What you say during a job interview is obviously important, and most candidates spend a lot of time preparing good answers for common interview questions. But what you say in an interview out loud is only part of what the interviewer bases his or her decision on. The way an interviewer perceives your body language can make the difference between receiving a lucrative job offer or filling out yet more job applications.
Here are some tips to help you send the right message with your body language during a job interview:
Watch Your Body Language
The term “body language” includes just about any manner, gesture, or posture that conveys meaning to the observer. Body language is especially meaningful in an interview as your interviewer will be paying as much attention to nonverbal cues as to what you have to say. You want to avoid nervous or bored body language like repeatedly crossing and uncrossing your legs or arms, fiddling with your hair or clothes, continually touching your face, scratching your head. Particularly avoid anything your interviewer might find annoying, like playing with a button or pen. Constant or bold gesturing is also to be avoided. Since some of these mannerisms are often triggered by nervousness, solid interview preparation and rehearsal may help you to feel more relaxed. On the other hand, some body language shows you’re engaged in the interview. Some positive examples of body language in an interview include leaning forward slightly to show your enthusiasm and nodding whenever is appropriate, particularly when your interviewer is making an important point.
Shake hands the proper way
One of the first things you’ll probably do in an interview is shake hands with your interviewer. The handshake is a simple symbol of introduction, a polite way to acknowledge the other person. But it can also be an unspoken gauge of personality. Hiring managers say that while a limp or unenthusiastic handshake won’t necessarily destroy an interview, it can cause one to start off on a bad note. The same goes for a sweaty palm. To alleviate the latter problem, keep your hands open, not balled into fists, prior to your interview. This will reduce perspiration. Put a handkerchief or a few tissues in your pocket, just in case. Also, remember that while a limp handshake is bad, a bone-breaking handshake isn’t much better. Clasp your interviewer’s hand firmly and confidently, but don’t overdo it.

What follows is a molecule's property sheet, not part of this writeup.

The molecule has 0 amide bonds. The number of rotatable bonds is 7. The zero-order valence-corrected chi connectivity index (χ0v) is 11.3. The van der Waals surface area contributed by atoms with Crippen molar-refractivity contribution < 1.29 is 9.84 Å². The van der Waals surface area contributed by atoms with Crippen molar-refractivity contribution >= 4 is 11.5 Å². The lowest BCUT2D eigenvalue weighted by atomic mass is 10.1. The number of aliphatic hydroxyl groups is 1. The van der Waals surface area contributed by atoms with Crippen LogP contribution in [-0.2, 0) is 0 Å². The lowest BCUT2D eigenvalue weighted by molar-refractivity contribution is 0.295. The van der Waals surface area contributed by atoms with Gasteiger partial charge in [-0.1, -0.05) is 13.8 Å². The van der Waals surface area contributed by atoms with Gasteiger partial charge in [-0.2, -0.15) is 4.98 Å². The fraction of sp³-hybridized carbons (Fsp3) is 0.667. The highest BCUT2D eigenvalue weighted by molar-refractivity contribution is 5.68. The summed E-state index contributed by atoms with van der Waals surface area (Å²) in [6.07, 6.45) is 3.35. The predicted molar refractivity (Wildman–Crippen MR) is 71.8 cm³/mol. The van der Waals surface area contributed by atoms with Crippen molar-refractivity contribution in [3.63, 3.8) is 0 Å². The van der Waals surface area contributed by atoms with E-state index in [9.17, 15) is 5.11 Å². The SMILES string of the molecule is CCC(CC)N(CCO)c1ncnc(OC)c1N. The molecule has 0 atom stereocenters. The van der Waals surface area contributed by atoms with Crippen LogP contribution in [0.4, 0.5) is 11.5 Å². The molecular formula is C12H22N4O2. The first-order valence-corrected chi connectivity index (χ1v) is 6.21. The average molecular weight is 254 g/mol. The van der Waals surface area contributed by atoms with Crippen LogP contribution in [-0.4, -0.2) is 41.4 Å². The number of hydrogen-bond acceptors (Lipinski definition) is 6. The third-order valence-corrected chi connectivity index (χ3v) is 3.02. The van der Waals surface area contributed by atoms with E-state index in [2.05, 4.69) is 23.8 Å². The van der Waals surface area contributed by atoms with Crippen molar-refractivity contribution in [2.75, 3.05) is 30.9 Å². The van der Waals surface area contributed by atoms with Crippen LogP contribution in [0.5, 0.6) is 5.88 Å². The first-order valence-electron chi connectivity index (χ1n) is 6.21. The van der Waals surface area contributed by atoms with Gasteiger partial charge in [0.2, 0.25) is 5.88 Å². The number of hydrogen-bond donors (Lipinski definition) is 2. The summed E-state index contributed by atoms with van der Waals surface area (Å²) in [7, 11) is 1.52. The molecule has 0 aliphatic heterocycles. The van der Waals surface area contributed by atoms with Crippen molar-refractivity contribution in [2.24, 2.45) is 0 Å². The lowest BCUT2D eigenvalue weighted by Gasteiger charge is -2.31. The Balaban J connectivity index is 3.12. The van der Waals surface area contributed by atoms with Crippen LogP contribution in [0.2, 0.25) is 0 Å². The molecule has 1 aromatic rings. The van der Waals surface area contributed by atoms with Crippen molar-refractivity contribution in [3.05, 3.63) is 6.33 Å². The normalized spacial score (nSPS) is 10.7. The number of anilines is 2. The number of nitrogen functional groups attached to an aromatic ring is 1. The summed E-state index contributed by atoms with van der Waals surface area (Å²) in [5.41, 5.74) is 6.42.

Maintain Eye Contact
A lack of eye contact during an interview can lead your interviewer to think that you’re shy, disinterested, or dishonest. For some technical positions, especially for programmers, there’s a stereotype that people are shy and awkward around others. Being able to comfortably maintain eye contact helps you to go against that stereotype. However, shifting your eyes to and from the interviewer’s face can also send the wrong message. It’s no wonder “shifty-eyed” is a term used to describe a character who is deceitful or insincere. While you don’t want to stare at your interviewer to the point of making him or her uncomfortable, do maintain eye contact as much as seems appropriate. If you are speaking to more than one interviewer, you can shift your gaze between them, but be sure to look each interviewer in the eye for at least a couple of seconds. Direct your answers to all of the people in the room.
Smile When You Mean It
Smiling, the universal sign of happiness, is a great way to convince your interviewer that you’re genuinely pleased to be there. On the other hand, an oversized or artificial grin used too often during the interview will lead to the opposite result. Your interviewer will know you’re forcing yourself to act a certain way.
According to Discover Magazine, when a person is sincerely amused, a part of the brain called the basal ganglia is activated, leading to the unconscious contracting of certain facial muscles. A forced smile, however, uses a different group of muscles, which is why it’s generally easy to recognize a person who is legitimately pleased versus one who is only pretending to be.
During an interview, be sure to smile-but only when you mean it. It’s infinitely better to smile occasionally but earnestly than to smirk constantly for no reason at all.
Be Mindful Of Personal Space
Individual cultures and even individual people have different interpretations of what constitutes an appropriate amount of personal space. While one person might feel at ease speaking only inches from someone’s face, another person might need several feet of separation. When facing your interviewer, be mindful of how close you stand or sit. Try to maintain a distance of about three feet. Communicating at a closer range may cause your interviewer to feel uncomfortable. On the other hand, sitting or standing too far away is also impolite. When appropriate, mimic your interviewer’s body language cues.